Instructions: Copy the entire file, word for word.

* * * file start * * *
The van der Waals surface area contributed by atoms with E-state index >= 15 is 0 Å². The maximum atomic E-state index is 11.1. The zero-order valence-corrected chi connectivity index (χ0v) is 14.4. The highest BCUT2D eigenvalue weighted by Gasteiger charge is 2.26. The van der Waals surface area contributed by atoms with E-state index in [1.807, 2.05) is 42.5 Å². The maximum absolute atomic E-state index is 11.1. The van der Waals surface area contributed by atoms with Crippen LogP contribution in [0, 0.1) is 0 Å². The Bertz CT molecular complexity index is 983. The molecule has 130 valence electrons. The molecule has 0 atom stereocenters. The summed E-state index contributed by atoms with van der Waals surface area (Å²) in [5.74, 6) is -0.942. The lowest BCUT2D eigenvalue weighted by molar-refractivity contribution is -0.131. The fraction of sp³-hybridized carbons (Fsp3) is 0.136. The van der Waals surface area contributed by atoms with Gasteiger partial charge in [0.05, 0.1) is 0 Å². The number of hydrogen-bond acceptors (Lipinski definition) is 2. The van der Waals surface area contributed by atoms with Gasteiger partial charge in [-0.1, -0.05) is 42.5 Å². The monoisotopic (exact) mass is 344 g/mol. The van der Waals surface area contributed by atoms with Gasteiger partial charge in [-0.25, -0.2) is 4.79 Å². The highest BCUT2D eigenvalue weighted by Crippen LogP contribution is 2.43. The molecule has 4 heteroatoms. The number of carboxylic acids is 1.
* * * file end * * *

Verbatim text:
The van der Waals surface area contributed by atoms with E-state index >= 15 is 0 Å². The maximum atomic E-state index is 11.1. The zero-order valence-corrected chi connectivity index (χ0v) is 14.4. The highest BCUT2D eigenvalue weighted by Gasteiger charge is 2.26. The van der Waals surface area contributed by atoms with E-state index in [1.807, 2.05) is 42.5 Å². The maximum absolute atomic E-state index is 11.1. The van der Waals surface area contributed by atoms with Crippen LogP contribution in [0, 0.1) is 0 Å². The Bertz CT molecular complexity index is 983. The molecule has 130 valence electrons. The molecule has 0 atom stereocenters. The summed E-state index contributed by atoms with van der Waals surface area (Å²) in [5.74, 6) is -0.942. The lowest BCUT2D eigenvalue weighted by molar-refractivity contribution is -0.131. The fraction of sp³-hybridized carbons (Fsp3) is 0.136. The van der Waals surface area contributed by atoms with Gasteiger partial charge in [0.05, 0.1) is 0 Å². The number of hydrogen-bond acceptors (Lipinski definition) is 2. The van der Waals surface area contributed by atoms with Gasteiger partial charge in [-0.1, -0.05) is 42.5 Å². The monoisotopic (exact) mass is 344 g/mol. The van der Waals surface area contributed by atoms with Gasteiger partial charge in [-0.25, -0.2) is 4.79 Å². The highest BCUT2D eigenvalue weighted by Crippen LogP contribution is 2.43. The molecule has 4 heteroatoms. The number of carboxylic acids is 1.